“El regalo con el que sueñas cada noche, una palabra mágica, que te transforma…”
En la Parte 1 de esta remembranza, comentábamos acerca del ingenio con el cual el prolífico autor multimedia Warren Ellis lograba destilar las propiedades y cualidades narrativas clave para hacer florecer de nueva cuenta a la propiedad intelectual de las grandes casas editoriales en el mundo de los comics: el “superhéroe” como un concepto básico de gran presencia y appeal entre generaciones enteras de lectores alrededor del mundo.
Otro ejemplo dentro de esta reflexión profunda que Ellis hace sobre el arquetipo del superhumano es el de CAPTAIN MARVEL, personaje publicado por la longeva DC Comics.
Sin mayor preámbulo presentamos lo que llamo La Duología de El Cambio parte 2, cuyo título provisional rondaba entre “El Moderno Capitán Maravilla” o “Recess: Billy Batson vs. Harry Potter”.
© Warren Ellis; publicado originalmente en 2001 en el extinto Warren Ellis Forum en Delphi dot com.
– – – – – – – – – –
Captain Marvel is a pig of a job to modernise. For one thing, there’s a shrieking cult of greybeards who’ll tell you that Captain Marvel doesn’t need modernising and comics attained perfection in 1948 or something.
They almost have a point, insofar as Captain Marvel is a children’s character and as such should probably be approached with that same mix of ever-so-slight spookiness and action-comedy. It is a product of its times, when that kind of cloying innocence and whimsy didn’t make people nod out or retch. I mean, look at the opening — it teaches kids both a little bit of traditional school history with the classical names that make up the word SHAZAM, and it drills in the good old Christian seven deadly sins.
I don’t know. Do you make Captain Marvel not a children’s character? Why not let some children’s characters stay children’s characters?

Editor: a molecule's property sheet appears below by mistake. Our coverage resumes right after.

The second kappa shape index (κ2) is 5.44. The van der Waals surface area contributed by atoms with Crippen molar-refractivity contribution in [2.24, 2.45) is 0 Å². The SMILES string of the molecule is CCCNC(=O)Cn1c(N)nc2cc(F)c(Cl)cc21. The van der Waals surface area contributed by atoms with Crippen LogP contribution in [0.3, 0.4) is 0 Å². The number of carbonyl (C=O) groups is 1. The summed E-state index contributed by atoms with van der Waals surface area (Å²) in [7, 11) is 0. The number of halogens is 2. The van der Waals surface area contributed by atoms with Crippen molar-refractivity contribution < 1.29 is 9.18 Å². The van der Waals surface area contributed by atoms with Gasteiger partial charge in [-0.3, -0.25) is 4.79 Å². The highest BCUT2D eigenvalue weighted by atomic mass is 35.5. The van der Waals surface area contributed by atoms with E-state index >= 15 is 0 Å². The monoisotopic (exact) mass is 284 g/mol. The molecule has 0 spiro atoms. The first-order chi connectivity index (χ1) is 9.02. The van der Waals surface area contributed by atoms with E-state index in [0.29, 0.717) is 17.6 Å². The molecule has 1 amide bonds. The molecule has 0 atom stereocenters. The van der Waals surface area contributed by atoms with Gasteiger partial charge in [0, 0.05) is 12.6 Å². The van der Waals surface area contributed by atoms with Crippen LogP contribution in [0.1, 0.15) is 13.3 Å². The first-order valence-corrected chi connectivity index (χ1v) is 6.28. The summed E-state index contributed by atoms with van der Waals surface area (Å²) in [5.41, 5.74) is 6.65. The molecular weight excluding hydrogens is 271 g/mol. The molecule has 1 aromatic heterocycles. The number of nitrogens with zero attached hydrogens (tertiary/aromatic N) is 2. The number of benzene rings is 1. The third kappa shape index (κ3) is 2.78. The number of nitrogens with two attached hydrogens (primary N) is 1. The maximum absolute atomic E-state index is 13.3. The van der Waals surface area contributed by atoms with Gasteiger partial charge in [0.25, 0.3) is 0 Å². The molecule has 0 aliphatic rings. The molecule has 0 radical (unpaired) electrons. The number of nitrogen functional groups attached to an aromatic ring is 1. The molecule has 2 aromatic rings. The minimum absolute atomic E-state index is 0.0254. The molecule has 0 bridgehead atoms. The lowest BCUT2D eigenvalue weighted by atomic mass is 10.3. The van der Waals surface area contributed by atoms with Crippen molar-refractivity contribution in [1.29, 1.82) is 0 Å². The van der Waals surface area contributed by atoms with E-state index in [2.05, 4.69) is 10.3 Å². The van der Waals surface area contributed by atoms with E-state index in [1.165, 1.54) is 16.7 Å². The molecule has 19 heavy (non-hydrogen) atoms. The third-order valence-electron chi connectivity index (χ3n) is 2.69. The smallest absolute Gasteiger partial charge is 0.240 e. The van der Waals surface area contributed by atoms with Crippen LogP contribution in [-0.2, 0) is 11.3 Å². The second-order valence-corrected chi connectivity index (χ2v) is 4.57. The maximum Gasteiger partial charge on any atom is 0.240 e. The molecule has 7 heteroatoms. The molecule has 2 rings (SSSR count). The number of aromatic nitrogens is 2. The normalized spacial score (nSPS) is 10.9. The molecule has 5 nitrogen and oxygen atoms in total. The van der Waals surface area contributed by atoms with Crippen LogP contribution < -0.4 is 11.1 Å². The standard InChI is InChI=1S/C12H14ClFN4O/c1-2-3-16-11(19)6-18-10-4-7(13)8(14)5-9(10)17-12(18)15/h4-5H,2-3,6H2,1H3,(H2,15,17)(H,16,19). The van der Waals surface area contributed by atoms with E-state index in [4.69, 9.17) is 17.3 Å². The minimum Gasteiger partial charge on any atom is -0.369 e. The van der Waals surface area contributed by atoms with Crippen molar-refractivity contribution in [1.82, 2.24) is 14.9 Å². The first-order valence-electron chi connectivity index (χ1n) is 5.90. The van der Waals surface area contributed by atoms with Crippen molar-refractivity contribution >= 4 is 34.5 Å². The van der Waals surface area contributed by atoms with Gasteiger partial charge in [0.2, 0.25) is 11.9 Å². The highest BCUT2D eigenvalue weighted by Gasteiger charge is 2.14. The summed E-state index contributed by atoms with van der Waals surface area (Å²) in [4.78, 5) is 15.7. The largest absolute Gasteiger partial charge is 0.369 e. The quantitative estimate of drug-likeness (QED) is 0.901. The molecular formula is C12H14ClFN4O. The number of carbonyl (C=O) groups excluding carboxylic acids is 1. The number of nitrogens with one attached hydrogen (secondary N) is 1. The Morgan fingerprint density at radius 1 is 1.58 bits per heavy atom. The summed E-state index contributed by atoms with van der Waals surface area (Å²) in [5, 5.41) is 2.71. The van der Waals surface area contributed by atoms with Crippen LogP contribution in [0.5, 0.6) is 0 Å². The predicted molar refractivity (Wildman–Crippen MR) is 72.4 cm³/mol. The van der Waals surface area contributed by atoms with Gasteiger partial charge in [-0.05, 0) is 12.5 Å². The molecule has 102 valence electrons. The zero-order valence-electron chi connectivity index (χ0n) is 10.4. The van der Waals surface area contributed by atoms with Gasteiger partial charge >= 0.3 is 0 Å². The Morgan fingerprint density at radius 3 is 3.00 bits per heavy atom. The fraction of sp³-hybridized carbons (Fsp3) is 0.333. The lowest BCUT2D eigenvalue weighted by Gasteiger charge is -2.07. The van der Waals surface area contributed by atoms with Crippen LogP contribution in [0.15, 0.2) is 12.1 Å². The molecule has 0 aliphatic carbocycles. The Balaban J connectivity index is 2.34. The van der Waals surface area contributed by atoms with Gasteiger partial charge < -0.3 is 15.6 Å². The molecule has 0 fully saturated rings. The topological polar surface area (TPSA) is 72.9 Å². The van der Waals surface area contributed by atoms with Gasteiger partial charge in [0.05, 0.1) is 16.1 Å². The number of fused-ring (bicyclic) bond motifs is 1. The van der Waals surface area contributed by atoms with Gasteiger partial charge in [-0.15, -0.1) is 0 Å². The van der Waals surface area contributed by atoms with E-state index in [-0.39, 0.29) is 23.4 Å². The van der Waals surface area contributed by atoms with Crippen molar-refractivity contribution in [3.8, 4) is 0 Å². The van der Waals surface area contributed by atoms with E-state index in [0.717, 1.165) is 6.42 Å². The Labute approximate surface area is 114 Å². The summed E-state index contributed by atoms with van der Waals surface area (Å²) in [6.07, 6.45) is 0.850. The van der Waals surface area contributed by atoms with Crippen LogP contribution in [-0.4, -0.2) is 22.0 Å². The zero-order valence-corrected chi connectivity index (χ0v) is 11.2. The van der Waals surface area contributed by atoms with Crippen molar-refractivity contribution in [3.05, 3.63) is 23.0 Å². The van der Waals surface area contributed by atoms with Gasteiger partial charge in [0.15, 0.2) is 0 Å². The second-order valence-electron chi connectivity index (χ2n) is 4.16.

If you’re going to modernise it, then you probably give it a bit of Harry Potter. The transformation scene in Captain Marvel is primal children’s fiction — say your magic word and suddenly you’re not a kid any more, you’re imbued with all the superpower of adulthood, you can rescue people or smack them in the face and everybody loves and admires you.
It’s a similar effect to Harry Potter going to Hogwarts — you might be small and ugly and different, but somewhere’s there’s a place where you are loved and admired and heroic. It trips off similar buttons in kids.
So stick ’em together. You’re a small kid, and you’re lonely in the middle of a big town, walking around on your own, and it’s getting late… and you fall down a hole. And you’ve no friends to yell for. You have to walk down this long abandoned tunnel with weird shit carved into the walls… and at the end of it, things are no less creepy, because there’s this old guy who looks like Albus Dumbledore if he’d turned to crack… but this old, wise, kindly guy living in some blocked-up sewer pipe underground is going to be your best and only friend, the clever and loving parent-figure-by-default, who’s going to give you the kind of gift you dream of at night — a magic word, that transforms you.
And in becoming Captain Marvel, you discover there’s magic in the everyday world, if you know where to look. And maybe, you know, it’s learning how to find and revel in the strangeness in the cracks of the real world that helps Billy Batson grow up right. Helps him grow up to be Captain Marvel, even.
I’m rambling, but you get the gist, I’m sure. Reconfigure it as a piece of modern children’s fiction. Let it be what it is, just cut out all the mid-20th Century stuff that dates it so horribly.
SENTADO BAJO EL EPICENTRO DEL CAMBIO
Reflexiones sobre el prisma lynchiano de "Supreme: Blue Rose".